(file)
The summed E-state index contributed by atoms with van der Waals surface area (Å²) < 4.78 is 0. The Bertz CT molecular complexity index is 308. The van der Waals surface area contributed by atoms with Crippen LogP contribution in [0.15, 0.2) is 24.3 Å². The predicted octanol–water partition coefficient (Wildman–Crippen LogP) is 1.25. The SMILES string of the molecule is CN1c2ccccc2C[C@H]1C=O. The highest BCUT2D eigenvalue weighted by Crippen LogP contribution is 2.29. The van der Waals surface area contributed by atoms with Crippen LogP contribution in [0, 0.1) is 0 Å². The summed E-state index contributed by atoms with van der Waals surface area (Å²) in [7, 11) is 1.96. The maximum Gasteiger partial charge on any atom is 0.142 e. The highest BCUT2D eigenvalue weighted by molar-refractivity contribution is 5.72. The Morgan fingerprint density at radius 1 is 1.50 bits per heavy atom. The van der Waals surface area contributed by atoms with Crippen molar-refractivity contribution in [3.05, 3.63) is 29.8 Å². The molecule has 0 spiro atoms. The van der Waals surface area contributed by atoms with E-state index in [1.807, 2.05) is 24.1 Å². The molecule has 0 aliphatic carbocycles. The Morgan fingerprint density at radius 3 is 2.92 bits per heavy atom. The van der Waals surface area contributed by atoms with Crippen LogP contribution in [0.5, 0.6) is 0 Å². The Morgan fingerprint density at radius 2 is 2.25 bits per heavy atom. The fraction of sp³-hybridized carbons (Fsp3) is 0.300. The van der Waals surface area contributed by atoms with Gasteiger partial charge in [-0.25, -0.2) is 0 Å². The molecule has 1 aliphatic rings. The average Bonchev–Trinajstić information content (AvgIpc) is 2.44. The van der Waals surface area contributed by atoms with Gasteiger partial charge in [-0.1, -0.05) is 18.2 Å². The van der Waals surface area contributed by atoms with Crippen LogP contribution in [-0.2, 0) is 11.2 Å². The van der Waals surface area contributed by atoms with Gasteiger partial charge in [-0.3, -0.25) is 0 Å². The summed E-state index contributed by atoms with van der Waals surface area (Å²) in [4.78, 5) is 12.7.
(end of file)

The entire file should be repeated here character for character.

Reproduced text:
The summed E-state index contributed by atoms with van der Waals surface area (Å²) < 4.78 is 0. The Bertz CT molecular complexity index is 308. The van der Waals surface area contributed by atoms with Crippen LogP contribution in [0.15, 0.2) is 24.3 Å². The predicted octanol–water partition coefficient (Wildman–Crippen LogP) is 1.25. The SMILES string of the molecule is CN1c2ccccc2C[C@H]1C=O. The highest BCUT2D eigenvalue weighted by Crippen LogP contribution is 2.29. The van der Waals surface area contributed by atoms with Crippen LogP contribution in [0, 0.1) is 0 Å². The summed E-state index contributed by atoms with van der Waals surface area (Å²) in [7, 11) is 1.96. The maximum Gasteiger partial charge on any atom is 0.142 e. The highest BCUT2D eigenvalue weighted by molar-refractivity contribution is 5.72. The Morgan fingerprint density at radius 1 is 1.50 bits per heavy atom. The van der Waals surface area contributed by atoms with Crippen molar-refractivity contribution in [3.05, 3.63) is 29.8 Å². The molecule has 0 spiro atoms. The van der Waals surface area contributed by atoms with E-state index in [1.807, 2.05) is 24.1 Å². The molecule has 0 aliphatic carbocycles. The Morgan fingerprint density at radius 3 is 2.92 bits per heavy atom. The van der Waals surface area contributed by atoms with Crippen LogP contribution in [0.5, 0.6) is 0 Å². The Morgan fingerprint density at radius 2 is 2.25 bits per heavy atom. The fraction of sp³-hybridized carbons (Fsp3) is 0.300. The van der Waals surface area contributed by atoms with Gasteiger partial charge in [-0.25, -0.2) is 0 Å². The molecule has 1 aliphatic rings. The average Bonchev–Trinajstić information content (AvgIpc) is 2.44. The van der Waals surface area contributed by atoms with Gasteiger partial charge in [-0.1, -0.05) is 18.2 Å². The van der Waals surface area contributed by atoms with Crippen LogP contribution in [-0.2, 0) is 11.2 Å². The van der Waals surface area contributed by atoms with Gasteiger partial charge in [-0.3, -0.25) is 0 Å². The summed E-state index contributed by atoms with van der Waals surface area (Å²) in [4.78, 5) is 12.7.